represents the phenomenon of “seasonal breeding”

developmental and physiological constraints:

reproductive processes are time-dependent events; for example, development of mature sperm in most species takes at least 6 weeks; similar time constraint also exists in females with development of eggs (length of the ovarian cycle)

during a given season, there may not be enough time for gametes (sperm and eggs) to mature, adults to mate and for the young to develop before adverse environmental conditions occur

Why do such differences exist in reproductive strategies?
why do such differences exist in reproductive strategies4
Reproductive constraints:

(developmental and physiological constraints)

scenario #1: in some species, sex behavior occurs immediately following a period of hibernation; because cold temperatures inhibit the production of gametes and gonadal steroids, sperm are produced during the summer, and are stored during the winter and available for mating in the spring following hibernation (ex., red-sided garter snake)

scenario #2: in other species, see phenomenon of embryonic diapause--implantation of the embryo is delayed; in this scenario, gametes have matured, mating has taken place and an egg has been fertilized, but implantation of the embryo and development of the embryo in utero has been delayed; embryonic diapause can last for as little as one week to as long as several years; at the end of diapause, the embryo implants and normal development resumes (ex., some species of bears, kangaroos)

Why do such differences exist in reproductive strategies?
why do such differences exist in reproductive strategies5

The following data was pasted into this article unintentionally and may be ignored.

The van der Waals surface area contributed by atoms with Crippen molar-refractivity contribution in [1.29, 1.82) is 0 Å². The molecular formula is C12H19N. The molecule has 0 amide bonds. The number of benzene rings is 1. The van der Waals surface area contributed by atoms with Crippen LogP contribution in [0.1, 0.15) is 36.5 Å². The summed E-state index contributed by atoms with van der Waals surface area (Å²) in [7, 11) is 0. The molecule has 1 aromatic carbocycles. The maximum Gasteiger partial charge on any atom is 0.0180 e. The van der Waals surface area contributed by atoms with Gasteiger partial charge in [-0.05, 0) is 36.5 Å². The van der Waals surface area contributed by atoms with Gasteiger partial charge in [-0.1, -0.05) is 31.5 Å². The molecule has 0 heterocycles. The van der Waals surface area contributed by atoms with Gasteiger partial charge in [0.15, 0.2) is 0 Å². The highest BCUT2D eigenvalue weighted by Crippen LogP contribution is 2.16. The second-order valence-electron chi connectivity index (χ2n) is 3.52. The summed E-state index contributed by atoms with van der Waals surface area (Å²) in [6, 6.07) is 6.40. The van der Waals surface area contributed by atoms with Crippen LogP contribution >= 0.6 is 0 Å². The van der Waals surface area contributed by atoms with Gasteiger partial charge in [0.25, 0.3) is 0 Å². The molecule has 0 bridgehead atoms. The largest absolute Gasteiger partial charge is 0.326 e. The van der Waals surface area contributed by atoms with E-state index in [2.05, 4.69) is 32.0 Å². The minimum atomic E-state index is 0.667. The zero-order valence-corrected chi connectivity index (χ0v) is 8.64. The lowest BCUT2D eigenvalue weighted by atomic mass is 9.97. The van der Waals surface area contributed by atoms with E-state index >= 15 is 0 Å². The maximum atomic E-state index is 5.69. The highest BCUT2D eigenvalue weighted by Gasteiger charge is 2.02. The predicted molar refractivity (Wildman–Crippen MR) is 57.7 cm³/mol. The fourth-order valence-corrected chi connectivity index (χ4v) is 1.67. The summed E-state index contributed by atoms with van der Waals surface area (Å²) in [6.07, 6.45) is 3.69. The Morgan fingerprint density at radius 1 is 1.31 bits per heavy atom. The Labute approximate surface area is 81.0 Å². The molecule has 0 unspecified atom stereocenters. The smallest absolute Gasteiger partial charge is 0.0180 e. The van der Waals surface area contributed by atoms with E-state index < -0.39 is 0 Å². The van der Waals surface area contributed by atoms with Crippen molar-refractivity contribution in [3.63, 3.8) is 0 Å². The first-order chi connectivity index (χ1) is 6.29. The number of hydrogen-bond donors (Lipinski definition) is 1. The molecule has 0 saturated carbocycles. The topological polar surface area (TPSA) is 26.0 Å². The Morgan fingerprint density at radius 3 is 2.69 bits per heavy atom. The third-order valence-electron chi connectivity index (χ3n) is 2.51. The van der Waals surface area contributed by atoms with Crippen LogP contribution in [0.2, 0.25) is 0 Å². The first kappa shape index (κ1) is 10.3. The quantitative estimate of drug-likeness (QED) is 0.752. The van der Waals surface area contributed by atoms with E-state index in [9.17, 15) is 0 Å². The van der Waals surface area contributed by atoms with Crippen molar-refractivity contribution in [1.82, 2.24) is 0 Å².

Reproductive constraints:

evolutionary constraints:

concept #1: evolutionary history, or phylogeny, of a species can predispose the evolution of certain “traits” but not others

closely related species that live in different environments can have similar modes of reproduction

concept #2: different species that face similar environmental demands may develop similarities in certain “traits” (phenomenon of natural selection)

distantly related species living in a similar environment can develop similar modes of reproduction

Why do such differences exist in reproductive strategies?
why do such differences exist in reproductive strategies6
Diversity in hormone-behavior relations--importance of mate compatibility

in some species, choosing a mate can affect reproductive success

Ex. female canvasback duck

Why do such differences exist in reproductive strategies?

female

canvasback

duck

randomly paired

with male

selects own

mate

will lay eggs

will not lay eggs

“reproductive success”

“reproductive failure”

why do such differences exist in reproductive strategies7